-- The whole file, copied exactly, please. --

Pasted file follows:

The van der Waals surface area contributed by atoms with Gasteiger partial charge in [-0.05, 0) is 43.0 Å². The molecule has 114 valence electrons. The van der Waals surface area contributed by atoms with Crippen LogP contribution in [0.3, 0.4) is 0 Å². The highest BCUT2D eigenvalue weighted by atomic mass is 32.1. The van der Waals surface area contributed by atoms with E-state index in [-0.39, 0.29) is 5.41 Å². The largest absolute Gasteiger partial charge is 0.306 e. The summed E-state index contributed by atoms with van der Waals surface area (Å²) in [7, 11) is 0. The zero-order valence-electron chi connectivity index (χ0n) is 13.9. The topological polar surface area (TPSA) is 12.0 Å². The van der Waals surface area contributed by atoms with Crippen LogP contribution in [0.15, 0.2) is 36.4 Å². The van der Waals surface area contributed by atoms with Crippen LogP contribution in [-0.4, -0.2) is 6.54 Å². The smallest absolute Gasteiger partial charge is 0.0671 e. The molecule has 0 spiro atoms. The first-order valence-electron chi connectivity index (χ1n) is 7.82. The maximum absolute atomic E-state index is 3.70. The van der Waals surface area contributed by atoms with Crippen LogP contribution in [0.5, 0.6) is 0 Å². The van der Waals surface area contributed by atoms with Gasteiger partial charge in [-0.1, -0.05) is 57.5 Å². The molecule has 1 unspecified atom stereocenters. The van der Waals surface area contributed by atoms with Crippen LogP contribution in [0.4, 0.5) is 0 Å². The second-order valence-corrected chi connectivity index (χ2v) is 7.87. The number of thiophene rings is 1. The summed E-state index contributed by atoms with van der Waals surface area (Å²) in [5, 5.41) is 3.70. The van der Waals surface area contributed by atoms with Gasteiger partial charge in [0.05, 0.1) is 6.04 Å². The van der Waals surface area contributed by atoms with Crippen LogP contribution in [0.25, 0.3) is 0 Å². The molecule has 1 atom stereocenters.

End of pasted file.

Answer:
The van der Waals surface area contributed by atoms with Gasteiger partial charge in [-0.05, 0) is 43.0 Å². The molecule has 114 valence electrons. The van der Waals surface area contributed by atoms with Crippen LogP contribution in [0.3, 0.4) is 0 Å². The highest BCUT2D eigenvalue weighted by atomic mass is 32.1. The van der Waals surface area contributed by atoms with E-state index in [-0.39, 0.29) is 5.41 Å². The largest absolute Gasteiger partial charge is 0.306 e. The summed E-state index contributed by atoms with van der Waals surface area (Å²) in [7, 11) is 0. The zero-order valence-electron chi connectivity index (χ0n) is 13.9. The topological polar surface area (TPSA) is 12.0 Å². The van der Waals surface area contributed by atoms with Crippen LogP contribution in [0.15, 0.2) is 36.4 Å². The van der Waals surface area contributed by atoms with Crippen LogP contribution in [-0.4, -0.2) is 6.54 Å². The smallest absolute Gasteiger partial charge is 0.0671 e. The molecule has 0 spiro atoms. The first-order valence-electron chi connectivity index (χ1n) is 7.82. The maximum absolute atomic E-state index is 3.70. The van der Waals surface area contributed by atoms with Crippen LogP contribution in [0.5, 0.6) is 0 Å². The van der Waals surface area contributed by atoms with Gasteiger partial charge in [-0.1, -0.05) is 57.5 Å². The molecule has 1 unspecified atom stereocenters. The van der Waals surface area contributed by atoms with Crippen LogP contribution in [0.4, 0.5) is 0 Å². The second-order valence-corrected chi connectivity index (χ2v) is 7.87. The number of thiophene rings is 1. The summed E-state index contributed by atoms with van der Waals surface area (Å²) in [5, 5.41) is 3.70. The van der Waals surface area contributed by atoms with Gasteiger partial charge in [0.05, 0.1) is 6.04 Å². The van der Waals surface area contributed by atoms with Crippen LogP contribution in [0.25, 0.3) is 0 Å². The molecule has 1 atom stereocenters.